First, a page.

by B. Yoon

With John Liu running for City Comptroller, two Korean Americans are running for his vacant seat, along with three other non-Korean Americans. One of the Korean American candidates, John Choe, is a founding and former member of Nodutdol for Korean Community Development. This is the latest event in the increasing visibility of Korean Americans in mainstream politics, and knowledge of history and context is crucial to be able to critically analyze this phenomenon and participate in a constructive manner.

Political campaigns often become sites of contestation over definitions, history, classifications. Often, these types of situations lay bare issues that have remained dormant and unaddressed within a community. This race is no exception, and once John Choe announced his candidacy, Nodutdol and John Choe were inevitably linked in the media. Didn’t he go to North Korea? Doesn’t Nodutdol run a program to go to North Korea? Isn’t he/Nodutdol pro-North?

On some level, none of this is surprising. The impulse to categorize, classify, and divide is natural. We have the Civil Rights Era, the Renaissance, the Middle Ages. When dealing with these types of temporal classifications, however, it is easy to create the illusion of decisive shifts, of moments that have beginnings, middles, and ends. And so with history, conventional understanding has it that the Cold War was a moment in time that had the requisite beginning, middle, and end. Conventional understanding also has it that the Cold War was a successful war scenario with minimal loss of life, the best possible outcome in the context of the inexorable conflict defined as one between freedom (capitalism) and oppression (international communism). But this was not the lived experience of many in the Third World.

The need to define is a parallel impulse, and can become problematic when words evolve beyond their initial meaning, when context and time shape a new definition that can sometimes bear little relation to the original scope of the word. Correspondingly, a definition may remain static but renewed understanding of those objects which it categorizes can cause a shift in understanding. Pluto, for example, is no longer a planet. Merriam-Webster defines Cold War as: “A conflict over ideological differences carried on by methods short of sustained overt military action and usually without breaking off diplomatic relations.” Categories and definitions are useful and serve their purpose but we should recognize their limits and not let them be divisive. Instead, they can serve as vehicles for solidarity and community building.

For the Third World, the Cold War was never cold, and the cost of avoiding “overt military action” between the Soviet Union and the United States was paid for by the Third World with consequences that yet remain—consequences too often termed unintended, despite their close parallels to the consequences of colonialism and now the War on Terror. The Cold War, as defined by the Third World, is a collective noun for the high price exacted on the less powerful and includes experiences of division, civil war; the consequences of these experiences that can not simply be forgotten about in the same way former colonizers and former Cold Warriors were able to withdraw and declare an end to conflict. The United States waged the Cold War for decades and yet recent fears of Obama’s “socialism” show how little our country understood the terms of engagement, of the destructive reality behind the rhetoric of the Cold War.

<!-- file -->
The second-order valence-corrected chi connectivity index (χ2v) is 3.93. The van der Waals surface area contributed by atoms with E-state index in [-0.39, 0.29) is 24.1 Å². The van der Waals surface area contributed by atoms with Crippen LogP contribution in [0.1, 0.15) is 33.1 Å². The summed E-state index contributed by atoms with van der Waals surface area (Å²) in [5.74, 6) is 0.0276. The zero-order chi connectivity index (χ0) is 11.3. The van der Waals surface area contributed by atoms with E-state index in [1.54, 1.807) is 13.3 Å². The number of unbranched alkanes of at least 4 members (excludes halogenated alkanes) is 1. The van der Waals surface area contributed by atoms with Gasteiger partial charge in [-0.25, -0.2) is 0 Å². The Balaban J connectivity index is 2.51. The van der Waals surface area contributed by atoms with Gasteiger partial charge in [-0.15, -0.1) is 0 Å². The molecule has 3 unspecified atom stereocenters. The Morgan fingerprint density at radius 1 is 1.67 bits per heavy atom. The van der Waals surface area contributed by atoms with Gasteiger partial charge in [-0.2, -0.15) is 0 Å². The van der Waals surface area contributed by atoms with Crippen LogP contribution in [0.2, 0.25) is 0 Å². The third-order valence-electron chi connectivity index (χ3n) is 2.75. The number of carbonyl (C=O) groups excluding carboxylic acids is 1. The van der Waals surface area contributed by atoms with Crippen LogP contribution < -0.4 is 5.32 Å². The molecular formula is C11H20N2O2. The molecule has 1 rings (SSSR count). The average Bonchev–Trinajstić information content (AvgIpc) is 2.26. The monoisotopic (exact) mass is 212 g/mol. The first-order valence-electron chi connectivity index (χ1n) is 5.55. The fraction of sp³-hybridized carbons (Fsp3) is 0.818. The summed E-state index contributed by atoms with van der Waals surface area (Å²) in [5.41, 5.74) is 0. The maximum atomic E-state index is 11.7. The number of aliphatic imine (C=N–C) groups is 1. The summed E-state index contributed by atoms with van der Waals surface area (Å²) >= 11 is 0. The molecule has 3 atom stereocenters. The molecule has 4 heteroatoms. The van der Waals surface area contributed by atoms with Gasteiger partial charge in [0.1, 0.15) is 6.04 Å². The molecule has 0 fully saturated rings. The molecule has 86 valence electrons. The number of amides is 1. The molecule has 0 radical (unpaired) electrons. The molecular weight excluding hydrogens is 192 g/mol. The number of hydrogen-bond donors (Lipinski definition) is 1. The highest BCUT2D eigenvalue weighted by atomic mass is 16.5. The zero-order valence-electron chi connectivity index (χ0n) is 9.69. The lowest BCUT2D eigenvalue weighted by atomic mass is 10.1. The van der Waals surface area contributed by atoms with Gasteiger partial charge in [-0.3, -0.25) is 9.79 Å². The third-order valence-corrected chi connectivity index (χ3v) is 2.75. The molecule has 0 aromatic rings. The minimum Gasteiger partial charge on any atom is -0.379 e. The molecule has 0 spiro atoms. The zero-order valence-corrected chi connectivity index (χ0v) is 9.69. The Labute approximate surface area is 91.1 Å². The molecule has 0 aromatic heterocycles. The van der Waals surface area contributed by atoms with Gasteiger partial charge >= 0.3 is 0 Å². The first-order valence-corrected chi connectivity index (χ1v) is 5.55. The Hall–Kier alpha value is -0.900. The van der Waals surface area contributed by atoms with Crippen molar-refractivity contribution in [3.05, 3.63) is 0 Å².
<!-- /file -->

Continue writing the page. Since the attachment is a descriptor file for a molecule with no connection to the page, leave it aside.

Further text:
To understand the local Korean community is to understand that in Korea, the Cold War was tragic and continues to play out to this day. History teaches us to look critically at today with what we know of yesterday. What we call McCarthyism in America was far more toxic in Korea: blacklists became mass killings and incarceration—it was the widespread repression of the broad-based, socialist-oriented Korean People’s Republic in a country that, far from being an enemy combatant in World War II, had been recently liberated from colonial rule. Immigration to the United States was largely fueled by those wishing to leave such destruction behind, whether it was in the wake of the devastation of the Korean War or during the decades of military rule that followed. And while in the rest of the world walls were torn down, global capitalism embraced the Eastern Bloc, and the Cold War was declared a thing of the past, Korea remained divided. The persistence, in this context, of Cold War-style politics and red-baiting is an understandable phenomenon—it is the local manifestation of those issues that remain unresolved on the Korean peninsula. We must, however, look back into history and context, and when confronted with present day incarnations of Cold War politics, we must ask: “Were such tactics useful then? Are they useful now? What are the unintended consequences of this? Who benefits from this, and is the introduction of these divisions into the local Korean community something we wish to facilitate or work to repair?”

As those working toward a Peace Treaty to finally end the Korean War, we must also be aware of those divisions that exist within our community and work to establish a common future for both diaspora Korean communities and those living on either side of the 38th parallel.

This article originally appeared in the July 2009 issue of Nodutdol e*News.